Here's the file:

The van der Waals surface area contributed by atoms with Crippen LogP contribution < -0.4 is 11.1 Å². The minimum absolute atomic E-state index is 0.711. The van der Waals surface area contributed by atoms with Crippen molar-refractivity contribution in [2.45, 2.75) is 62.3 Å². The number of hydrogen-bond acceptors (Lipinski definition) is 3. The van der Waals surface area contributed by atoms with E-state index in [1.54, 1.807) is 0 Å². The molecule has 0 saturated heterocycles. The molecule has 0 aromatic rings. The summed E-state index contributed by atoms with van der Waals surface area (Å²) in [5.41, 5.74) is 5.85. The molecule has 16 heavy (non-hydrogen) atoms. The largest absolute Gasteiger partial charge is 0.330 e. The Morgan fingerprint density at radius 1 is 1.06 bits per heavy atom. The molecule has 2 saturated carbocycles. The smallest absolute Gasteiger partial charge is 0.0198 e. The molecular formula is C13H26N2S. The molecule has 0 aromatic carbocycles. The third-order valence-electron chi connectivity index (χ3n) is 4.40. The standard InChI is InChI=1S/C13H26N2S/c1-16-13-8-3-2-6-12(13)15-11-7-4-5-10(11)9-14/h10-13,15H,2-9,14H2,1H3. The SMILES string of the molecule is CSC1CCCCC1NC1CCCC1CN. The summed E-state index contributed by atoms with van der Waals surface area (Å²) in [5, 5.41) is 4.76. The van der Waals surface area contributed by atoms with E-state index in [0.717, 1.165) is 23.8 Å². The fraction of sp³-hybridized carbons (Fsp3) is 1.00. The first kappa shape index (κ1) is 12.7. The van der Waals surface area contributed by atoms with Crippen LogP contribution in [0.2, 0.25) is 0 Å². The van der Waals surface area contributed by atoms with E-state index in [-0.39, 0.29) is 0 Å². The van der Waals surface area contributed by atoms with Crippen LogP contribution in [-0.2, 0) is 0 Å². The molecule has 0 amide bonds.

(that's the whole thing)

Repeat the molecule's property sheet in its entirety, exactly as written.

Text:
The van der Waals surface area contributed by atoms with Crippen LogP contribution < -0.4 is 11.1 Å². The minimum absolute atomic E-state index is 0.711. The van der Waals surface area contributed by atoms with Crippen molar-refractivity contribution in [2.45, 2.75) is 62.3 Å². The number of hydrogen-bond acceptors (Lipinski definition) is 3. The van der Waals surface area contributed by atoms with E-state index in [1.54, 1.807) is 0 Å². The molecule has 0 saturated heterocycles. The molecule has 0 aromatic rings. The summed E-state index contributed by atoms with van der Waals surface area (Å²) in [5.41, 5.74) is 5.85. The molecule has 16 heavy (non-hydrogen) atoms. The largest absolute Gasteiger partial charge is 0.330 e. The Morgan fingerprint density at radius 1 is 1.06 bits per heavy atom. The molecule has 2 saturated carbocycles. The smallest absolute Gasteiger partial charge is 0.0198 e. The molecular formula is C13H26N2S. The molecule has 0 aromatic carbocycles. The third-order valence-electron chi connectivity index (χ3n) is 4.40. The standard InChI is InChI=1S/C13H26N2S/c1-16-13-8-3-2-6-12(13)15-11-7-4-5-10(11)9-14/h10-13,15H,2-9,14H2,1H3. The SMILES string of the molecule is CSC1CCCCC1NC1CCCC1CN. The summed E-state index contributed by atoms with van der Waals surface area (Å²) in [5, 5.41) is 4.76. The van der Waals surface area contributed by atoms with E-state index in [0.717, 1.165) is 23.8 Å². The fraction of sp³-hybridized carbons (Fsp3) is 1.00. The first kappa shape index (κ1) is 12.7. The van der Waals surface area contributed by atoms with Crippen LogP contribution in [0.2, 0.25) is 0 Å². The van der Waals surface area contributed by atoms with E-state index in [-0.39, 0.29) is 0 Å². The van der Waals surface area contributed by atoms with Crippen LogP contribution in [-0.2, 0) is 0 Å². The molecule has 0 amide bonds.